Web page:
Delivered in the Discussion on Professor B. FraenkeVs Paper at the Berlin Medical Society, on January 7th, 1801.



[Tranahited from the Berliner klinische Wochenschrift, Jail miry 12th, 1891.]

WITH reference to a rather large number of preparations which I have brought here, I beg to be allowed to make a few introductory remarks. 111 the first place, I wish to say that I do not, as will readily be understood, propose to speak here of my own casual observations on patients, but only of what we have been able to establish by way of anatomo-patholo- gical research. From the beginning of the injection period up to the end of the year that has just passed away the total number of deaths of patients treated by injections of Koch’s fluid that have come before us has been 21. Besides these we have already liad in the course of the present, year, I believe, 6 or 7 other cases; even this very day we have had an oppor- tunity of submitting some new specimens to examination.3

It is obvious that this anatomo-pathological material must ·differ considerably from the clinical, in which processes visible to the eye stand in the foreground of observation and of 111 țerest, while we are, of course, much more concerned with the internal parts, most of which are inaccessible from the out- side, and the diseases of which can in many cases be only very superficially discovered, even by the most accurate exa- mination. Perhaps, however, you will be interested in having the opportunity, even once, of seeing such results, and comparing them with those obtained by the direct examination of parts within reach.

Of the 21 cases which we had up to the end of December, 16 were phthisical in the narrow sense in which the word is usually employed as denoting disease in which the essen- liai element is that the lungs are affected. As regards the other 5 cases, there were among them an exquisite case of severe bone and joint tuberculosis; a case presenting the peculiar complication of carcinoma of the pancreas, with some small smooth-walled cavities with surrounding induration in the apices; a case of empyema in a lying-in woman, who would probably have died even without the injection; a case of pernicious anaemia with very slight old-standing changes in the lungs and tuberculous pleurisy; lastly, a case of tuberculous arachnitis. The other 16 cases were, as I have already said, cases of pulmonary phthisis, 111 all of which ulcerative processes of greater or less extent were present; most of them were examples of true consumption.

I cannot now enter into the details of these cases; perhaps I may have an opportunity of doing so at some future time. I may, however, be allowed to make some general remarks on them to the following effect : Just as the activity of Koch’s remedy, as seen externally, manifests itself principally in the setting up of very acute irritation 111 the affected parts, with intense redness and great swelling, so does it also in the internal organs. We have seen very marked instances of this. I have here a preparation which may well be taken as a typical specimen. It comes from the clinic of my colleague, Professor Henoch, and belongs to the case of tuberculous arachnitis already referred to. I may observe that there were also changes in the lungs, consisting in some rather old- standing patches of caseous pneumonia, which might be looked upon as the source of metastaticaraclmitis,and a number of recent inflammatory changes. After four injections, in all amounting to 2 milligrammes, the last of which was given sixteen hours before death, the patient (a boy, aged 2| years) died, and colossal hyperemia of the pia mater as well as of the brain substance, the like of which I never remember to have seen before, was found. The preparation before you was at first preserved simply in glycerine : it has kept fairly well also in the dry state. It shows 011 the surface extreme engorgement of the vessels of the pia mater, whilst internally the brain substance is dusky red in appearance. I take this opportunity of mentioning that in this case—the only one, it may be added, of tuberculous arachnitis which has yet come before us for examination—I personally examined the tuber- eles; I cannot, however, say that I saw any evidence in them of retrogressive changes. The tubercles were very well formed, and presented the usual appearances of meningeal tubercles.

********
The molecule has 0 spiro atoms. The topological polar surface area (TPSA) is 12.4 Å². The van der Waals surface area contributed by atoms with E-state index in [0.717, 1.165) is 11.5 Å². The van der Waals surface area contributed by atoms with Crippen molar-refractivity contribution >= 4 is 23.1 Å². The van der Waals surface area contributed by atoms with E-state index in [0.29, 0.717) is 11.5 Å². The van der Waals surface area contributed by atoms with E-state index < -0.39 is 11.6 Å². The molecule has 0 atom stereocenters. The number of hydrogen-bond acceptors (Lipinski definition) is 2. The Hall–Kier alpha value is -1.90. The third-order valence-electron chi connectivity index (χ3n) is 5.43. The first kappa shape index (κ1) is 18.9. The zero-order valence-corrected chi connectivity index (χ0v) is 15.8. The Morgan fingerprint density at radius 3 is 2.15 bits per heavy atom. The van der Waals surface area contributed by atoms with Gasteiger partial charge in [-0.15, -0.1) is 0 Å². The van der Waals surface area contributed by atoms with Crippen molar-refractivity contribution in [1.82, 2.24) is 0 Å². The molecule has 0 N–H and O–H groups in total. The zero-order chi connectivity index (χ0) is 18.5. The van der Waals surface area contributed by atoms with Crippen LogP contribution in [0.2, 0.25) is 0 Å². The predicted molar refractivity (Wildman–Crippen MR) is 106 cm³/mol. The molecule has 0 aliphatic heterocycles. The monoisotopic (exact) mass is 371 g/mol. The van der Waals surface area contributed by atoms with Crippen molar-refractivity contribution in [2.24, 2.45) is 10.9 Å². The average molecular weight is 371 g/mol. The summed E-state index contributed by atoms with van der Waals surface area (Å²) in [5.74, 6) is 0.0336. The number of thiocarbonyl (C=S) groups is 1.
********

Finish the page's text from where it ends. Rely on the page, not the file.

Similar acute hyperamiias and swellings are also seen in other internal parts. 111 particular it was repeatedly noted by us that even the surface of old pulmonary cavities showed unusually intense redness of the granulation layers; moreover, hemorrhagic infiltrations of the walls were not seldom present, and even recent haemorrhages were observed in the cavities. Thus in a man, aged 30, with an old rectal fistula and numerous tuberculous ulcers of the colon, death was the resuit of haemoptysis from an old ulcerated cavity; he had received seven injections, the last thirteen days before his death, oil which occasion the first bleeding occurred.